Eventually, Perez both figures out and has confirmation of who Alan’s father was, and he gets a confession out of who killed Lizzie. It turns out not to be Alan, his mysterious genetic father, or Malone. And who it is is very interesting, as well as the actual motive – but I’m not going to reveal that. However, when the murderer confesses, first to Perez and then in an interview room formerly to Perez and his superiors brought in from Glasgow to investigate the cold case, the outside police accuse Lizzie’s murderer of killing Sally. She denies it and says she has no idea who killed Sally.
This throws Perez, his team, and the outside police force operatives from Glasgow into a tizzy. Everything was built on the cases being related and now, once again, they almost need to start over. But they know that Sally’s journalism career wasn’t the cause of her murder (though some of her photographs lead to finding Lizzie’s murderer). Perez goes back to the retired police officer for closure on why he framed Thomas Malone in the first place, destroyed and buried evidence, and basically did a lousy job – especially as they now know Malone didn’t kill Lizzie. This confrontation leads Perez to discover who killed Sally. I’m not going to reveal that.
I enjoyed Shetland Season 4, the scenery of the Shetland islands, and in this story of Norway is beautiful. The cases are complex and wind around through various information being uncovered, leading to a variety of suspects. The story also addresses the prejudice against someone different (Thomas seems to have some sort of mental defect or disability, but it’s never stated outright) and against someone who was convicted and then released. Scottish police officers from some form of major crimes squad are sent to take over Perez’s investigation and basically seem to want to convict Malone again, despite any evidence that he didn’t do it. However, Sally’s investigations in Norway turn out to be a red herring, as do her investigations of the oil platform drilling company, as her death really has nothing to do with her job. And as with most Shetland stories, yet again we have the uncovering of a decades-old affair in the midst of an investigation to lead to a lot of pain and hurt in the present. Still, overall it’s a great story and I really liked it. Season 4 and the series, in general, is recommended.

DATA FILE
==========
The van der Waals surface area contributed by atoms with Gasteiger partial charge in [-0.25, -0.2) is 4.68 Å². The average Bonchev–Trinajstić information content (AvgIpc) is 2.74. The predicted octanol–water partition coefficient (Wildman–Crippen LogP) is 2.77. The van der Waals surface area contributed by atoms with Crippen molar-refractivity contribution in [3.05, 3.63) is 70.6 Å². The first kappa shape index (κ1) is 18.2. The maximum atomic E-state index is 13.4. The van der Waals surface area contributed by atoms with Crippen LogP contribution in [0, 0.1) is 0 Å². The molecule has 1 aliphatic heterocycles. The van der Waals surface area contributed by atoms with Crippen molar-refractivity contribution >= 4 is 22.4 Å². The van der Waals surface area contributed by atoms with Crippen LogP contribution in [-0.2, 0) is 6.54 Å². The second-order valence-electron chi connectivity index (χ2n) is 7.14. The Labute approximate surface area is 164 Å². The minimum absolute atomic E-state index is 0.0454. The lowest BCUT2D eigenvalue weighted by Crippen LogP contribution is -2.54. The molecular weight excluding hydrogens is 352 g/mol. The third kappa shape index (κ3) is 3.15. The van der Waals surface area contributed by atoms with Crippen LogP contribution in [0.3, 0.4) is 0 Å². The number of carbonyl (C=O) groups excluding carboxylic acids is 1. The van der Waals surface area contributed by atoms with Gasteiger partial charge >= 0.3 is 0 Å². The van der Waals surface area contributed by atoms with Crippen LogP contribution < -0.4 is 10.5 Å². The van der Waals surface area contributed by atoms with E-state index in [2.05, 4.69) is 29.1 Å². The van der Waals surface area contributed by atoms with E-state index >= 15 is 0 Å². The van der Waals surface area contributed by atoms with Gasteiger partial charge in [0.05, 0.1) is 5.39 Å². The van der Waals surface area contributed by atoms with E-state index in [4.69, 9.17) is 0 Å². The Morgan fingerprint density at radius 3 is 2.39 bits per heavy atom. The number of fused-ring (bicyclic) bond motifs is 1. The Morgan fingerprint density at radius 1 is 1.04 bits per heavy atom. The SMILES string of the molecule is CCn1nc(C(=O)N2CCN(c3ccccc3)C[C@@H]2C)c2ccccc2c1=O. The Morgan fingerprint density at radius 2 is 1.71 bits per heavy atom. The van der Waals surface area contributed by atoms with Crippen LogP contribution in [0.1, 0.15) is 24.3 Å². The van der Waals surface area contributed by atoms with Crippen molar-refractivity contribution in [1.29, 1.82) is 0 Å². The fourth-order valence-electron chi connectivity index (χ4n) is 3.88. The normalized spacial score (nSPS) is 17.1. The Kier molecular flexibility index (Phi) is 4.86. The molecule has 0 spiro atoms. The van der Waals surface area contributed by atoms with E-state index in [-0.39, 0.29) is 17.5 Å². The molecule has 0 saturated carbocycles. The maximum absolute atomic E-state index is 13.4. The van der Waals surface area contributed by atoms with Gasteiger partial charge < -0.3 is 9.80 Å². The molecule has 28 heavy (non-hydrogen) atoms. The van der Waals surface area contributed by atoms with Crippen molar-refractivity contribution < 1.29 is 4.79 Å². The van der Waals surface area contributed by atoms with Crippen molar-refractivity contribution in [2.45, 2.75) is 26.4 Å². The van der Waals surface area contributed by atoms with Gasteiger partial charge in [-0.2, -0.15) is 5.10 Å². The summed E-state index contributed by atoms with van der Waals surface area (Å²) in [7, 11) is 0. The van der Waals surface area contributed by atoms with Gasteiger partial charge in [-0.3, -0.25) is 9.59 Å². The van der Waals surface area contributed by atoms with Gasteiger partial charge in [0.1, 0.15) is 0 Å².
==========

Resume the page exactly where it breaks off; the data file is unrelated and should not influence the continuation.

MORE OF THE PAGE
Read my Review of Shetland Seasons 1 and 2.
Read my Review of Shetland Season 3.